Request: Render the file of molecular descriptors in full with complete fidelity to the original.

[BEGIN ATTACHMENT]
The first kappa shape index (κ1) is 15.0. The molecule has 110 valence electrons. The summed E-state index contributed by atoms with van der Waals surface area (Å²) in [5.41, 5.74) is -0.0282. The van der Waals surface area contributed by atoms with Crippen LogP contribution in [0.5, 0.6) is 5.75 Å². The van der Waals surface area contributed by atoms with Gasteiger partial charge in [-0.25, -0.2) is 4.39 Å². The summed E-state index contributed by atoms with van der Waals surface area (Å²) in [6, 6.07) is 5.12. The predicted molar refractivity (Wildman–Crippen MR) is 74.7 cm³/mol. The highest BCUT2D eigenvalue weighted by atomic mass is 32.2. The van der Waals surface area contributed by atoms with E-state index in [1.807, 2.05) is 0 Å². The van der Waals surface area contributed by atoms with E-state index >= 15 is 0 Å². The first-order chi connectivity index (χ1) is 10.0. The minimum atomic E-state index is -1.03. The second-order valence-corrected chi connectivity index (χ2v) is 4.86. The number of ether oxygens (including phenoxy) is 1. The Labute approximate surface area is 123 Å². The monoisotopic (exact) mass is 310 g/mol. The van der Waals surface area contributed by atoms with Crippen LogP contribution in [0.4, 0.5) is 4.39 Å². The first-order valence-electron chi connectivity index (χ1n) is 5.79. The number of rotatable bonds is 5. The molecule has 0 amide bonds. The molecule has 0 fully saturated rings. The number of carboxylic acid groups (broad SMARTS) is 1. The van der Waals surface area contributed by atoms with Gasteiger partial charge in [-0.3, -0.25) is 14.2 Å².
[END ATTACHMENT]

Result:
The first kappa shape index (κ1) is 15.0. The molecule has 110 valence electrons. The summed E-state index contributed by atoms with van der Waals surface area (Å²) in [5.41, 5.74) is -0.0282. The van der Waals surface area contributed by atoms with Crippen LogP contribution in [0.5, 0.6) is 5.75 Å². The van der Waals surface area contributed by atoms with Gasteiger partial charge in [-0.25, -0.2) is 4.39 Å². The summed E-state index contributed by atoms with van der Waals surface area (Å²) in [6, 6.07) is 5.12. The predicted molar refractivity (Wildman–Crippen MR) is 74.7 cm³/mol. The highest BCUT2D eigenvalue weighted by atomic mass is 32.2. The van der Waals surface area contributed by atoms with E-state index in [1.807, 2.05) is 0 Å². The van der Waals surface area contributed by atoms with E-state index >= 15 is 0 Å². The first-order chi connectivity index (χ1) is 10.0. The minimum atomic E-state index is -1.03. The second-order valence-corrected chi connectivity index (χ2v) is 4.86. The number of ether oxygens (including phenoxy) is 1. The Labute approximate surface area is 123 Å². The monoisotopic (exact) mass is 310 g/mol. The van der Waals surface area contributed by atoms with Crippen LogP contribution in [0.4, 0.5) is 4.39 Å². The first-order valence-electron chi connectivity index (χ1n) is 5.79. The number of rotatable bonds is 5. The molecule has 0 amide bonds. The molecule has 0 fully saturated rings. The number of carboxylic acid groups (broad SMARTS) is 1. The van der Waals surface area contributed by atoms with Gasteiger partial charge in [-0.3, -0.25) is 14.2 Å².